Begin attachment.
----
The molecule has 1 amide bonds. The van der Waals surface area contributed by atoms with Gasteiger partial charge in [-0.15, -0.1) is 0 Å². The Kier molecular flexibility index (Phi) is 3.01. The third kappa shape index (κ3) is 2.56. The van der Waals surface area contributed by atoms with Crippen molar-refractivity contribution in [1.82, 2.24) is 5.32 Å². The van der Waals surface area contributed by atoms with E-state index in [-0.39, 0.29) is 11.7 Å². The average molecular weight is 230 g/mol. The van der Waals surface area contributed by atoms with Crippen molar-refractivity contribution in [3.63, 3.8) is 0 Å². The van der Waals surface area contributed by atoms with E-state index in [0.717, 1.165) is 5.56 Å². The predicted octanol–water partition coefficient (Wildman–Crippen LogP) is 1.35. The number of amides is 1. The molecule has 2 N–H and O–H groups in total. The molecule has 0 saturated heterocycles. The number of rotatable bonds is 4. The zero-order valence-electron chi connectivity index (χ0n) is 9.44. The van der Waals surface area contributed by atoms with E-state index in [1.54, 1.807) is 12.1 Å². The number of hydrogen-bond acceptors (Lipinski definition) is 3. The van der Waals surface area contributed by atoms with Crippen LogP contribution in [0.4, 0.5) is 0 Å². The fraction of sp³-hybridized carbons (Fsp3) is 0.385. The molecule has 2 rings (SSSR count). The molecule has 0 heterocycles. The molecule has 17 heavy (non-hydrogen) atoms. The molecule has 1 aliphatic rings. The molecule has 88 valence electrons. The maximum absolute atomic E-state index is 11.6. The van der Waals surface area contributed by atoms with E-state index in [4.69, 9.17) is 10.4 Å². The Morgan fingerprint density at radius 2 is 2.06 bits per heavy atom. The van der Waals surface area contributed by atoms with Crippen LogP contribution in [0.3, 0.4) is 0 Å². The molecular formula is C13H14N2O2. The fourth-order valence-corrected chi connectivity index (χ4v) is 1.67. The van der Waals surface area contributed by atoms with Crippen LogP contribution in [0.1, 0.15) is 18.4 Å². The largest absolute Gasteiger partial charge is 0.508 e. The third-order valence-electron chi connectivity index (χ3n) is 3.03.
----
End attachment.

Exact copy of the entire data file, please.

The molecule has 1 amide bonds. The van der Waals surface area contributed by atoms with Gasteiger partial charge in [-0.15, -0.1) is 0 Å². The Kier molecular flexibility index (Phi) is 3.01. The third kappa shape index (κ3) is 2.56. The van der Waals surface area contributed by atoms with Crippen molar-refractivity contribution in [1.82, 2.24) is 5.32 Å². The van der Waals surface area contributed by atoms with E-state index in [-0.39, 0.29) is 11.7 Å². The average molecular weight is 230 g/mol. The van der Waals surface area contributed by atoms with Crippen molar-refractivity contribution in [3.63, 3.8) is 0 Å². The van der Waals surface area contributed by atoms with E-state index in [0.717, 1.165) is 5.56 Å². The predicted octanol–water partition coefficient (Wildman–Crippen LogP) is 1.35. The number of amides is 1. The molecule has 2 N–H and O–H groups in total. The molecule has 0 saturated heterocycles. The number of rotatable bonds is 4. The zero-order valence-electron chi connectivity index (χ0n) is 9.44. The van der Waals surface area contributed by atoms with E-state index in [1.54, 1.807) is 12.1 Å². The number of hydrogen-bond acceptors (Lipinski definition) is 3. The van der Waals surface area contributed by atoms with Crippen LogP contribution in [0.4, 0.5) is 0 Å². The fraction of sp³-hybridized carbons (Fsp3) is 0.385. The molecule has 2 rings (SSSR count). The molecule has 0 heterocycles. The molecule has 17 heavy (non-hydrogen) atoms. The molecule has 1 aliphatic rings. The molecule has 88 valence electrons. The maximum absolute atomic E-state index is 11.6. The van der Waals surface area contributed by atoms with E-state index in [4.69, 9.17) is 10.4 Å². The Morgan fingerprint density at radius 2 is 2.06 bits per heavy atom. The van der Waals surface area contributed by atoms with Crippen LogP contribution in [0.3, 0.4) is 0 Å². The molecular formula is C13H14N2O2. The fourth-order valence-corrected chi connectivity index (χ4v) is 1.67. The van der Waals surface area contributed by atoms with Crippen LogP contribution in [0.1, 0.15) is 18.4 Å². The largest absolute Gasteiger partial charge is 0.508 e. The third-order valence-electron chi connectivity index (χ3n) is 3.03.